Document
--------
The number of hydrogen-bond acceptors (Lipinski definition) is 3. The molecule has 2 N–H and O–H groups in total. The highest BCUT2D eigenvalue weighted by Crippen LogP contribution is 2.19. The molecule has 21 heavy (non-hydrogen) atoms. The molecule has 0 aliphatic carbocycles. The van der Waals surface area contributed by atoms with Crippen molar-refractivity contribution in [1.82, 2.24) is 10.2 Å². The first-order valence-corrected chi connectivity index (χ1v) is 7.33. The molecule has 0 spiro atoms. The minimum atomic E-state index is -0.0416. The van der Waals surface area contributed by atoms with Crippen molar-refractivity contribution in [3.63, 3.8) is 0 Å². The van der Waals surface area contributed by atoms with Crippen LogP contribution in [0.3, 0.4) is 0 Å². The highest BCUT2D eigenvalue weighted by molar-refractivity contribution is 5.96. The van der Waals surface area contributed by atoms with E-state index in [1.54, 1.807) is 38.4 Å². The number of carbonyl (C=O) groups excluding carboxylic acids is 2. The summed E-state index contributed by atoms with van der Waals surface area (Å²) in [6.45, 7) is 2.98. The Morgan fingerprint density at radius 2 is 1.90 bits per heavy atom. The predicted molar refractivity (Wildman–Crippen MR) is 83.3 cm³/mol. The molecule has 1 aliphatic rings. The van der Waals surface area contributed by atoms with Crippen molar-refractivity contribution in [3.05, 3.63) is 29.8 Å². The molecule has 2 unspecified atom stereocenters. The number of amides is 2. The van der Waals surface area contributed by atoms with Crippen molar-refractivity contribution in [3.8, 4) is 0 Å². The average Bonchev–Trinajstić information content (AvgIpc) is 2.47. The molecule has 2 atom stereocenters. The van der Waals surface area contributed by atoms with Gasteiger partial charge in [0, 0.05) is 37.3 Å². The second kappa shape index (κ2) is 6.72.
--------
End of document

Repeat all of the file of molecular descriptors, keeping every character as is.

The number of hydrogen-bond acceptors (Lipinski definition) is 3. The molecule has 2 N–H and O–H groups in total. The highest BCUT2D eigenvalue weighted by Crippen LogP contribution is 2.19. The molecule has 21 heavy (non-hydrogen) atoms. The molecule has 0 aliphatic carbocycles. The van der Waals surface area contributed by atoms with Crippen molar-refractivity contribution in [1.82, 2.24) is 10.2 Å². The first-order valence-corrected chi connectivity index (χ1v) is 7.33. The molecule has 0 spiro atoms. The minimum atomic E-state index is -0.0416. The van der Waals surface area contributed by atoms with Crippen molar-refractivity contribution in [3.63, 3.8) is 0 Å². The van der Waals surface area contributed by atoms with Crippen LogP contribution in [0.3, 0.4) is 0 Å². The highest BCUT2D eigenvalue weighted by molar-refractivity contribution is 5.96. The van der Waals surface area contributed by atoms with E-state index in [1.54, 1.807) is 38.4 Å². The number of carbonyl (C=O) groups excluding carboxylic acids is 2. The summed E-state index contributed by atoms with van der Waals surface area (Å²) in [6.45, 7) is 2.98. The Morgan fingerprint density at radius 2 is 1.90 bits per heavy atom. The predicted molar refractivity (Wildman–Crippen MR) is 83.3 cm³/mol. The molecule has 1 aliphatic rings. The van der Waals surface area contributed by atoms with Crippen molar-refractivity contribution in [3.05, 3.63) is 29.8 Å². The molecule has 2 unspecified atom stereocenters. The number of amides is 2. The van der Waals surface area contributed by atoms with Crippen molar-refractivity contribution in [3.8, 4) is 0 Å². The average Bonchev–Trinajstić information content (AvgIpc) is 2.47. The molecule has 2 atom stereocenters. The van der Waals surface area contributed by atoms with Gasteiger partial charge in [0, 0.05) is 37.3 Å². The second kappa shape index (κ2) is 6.72.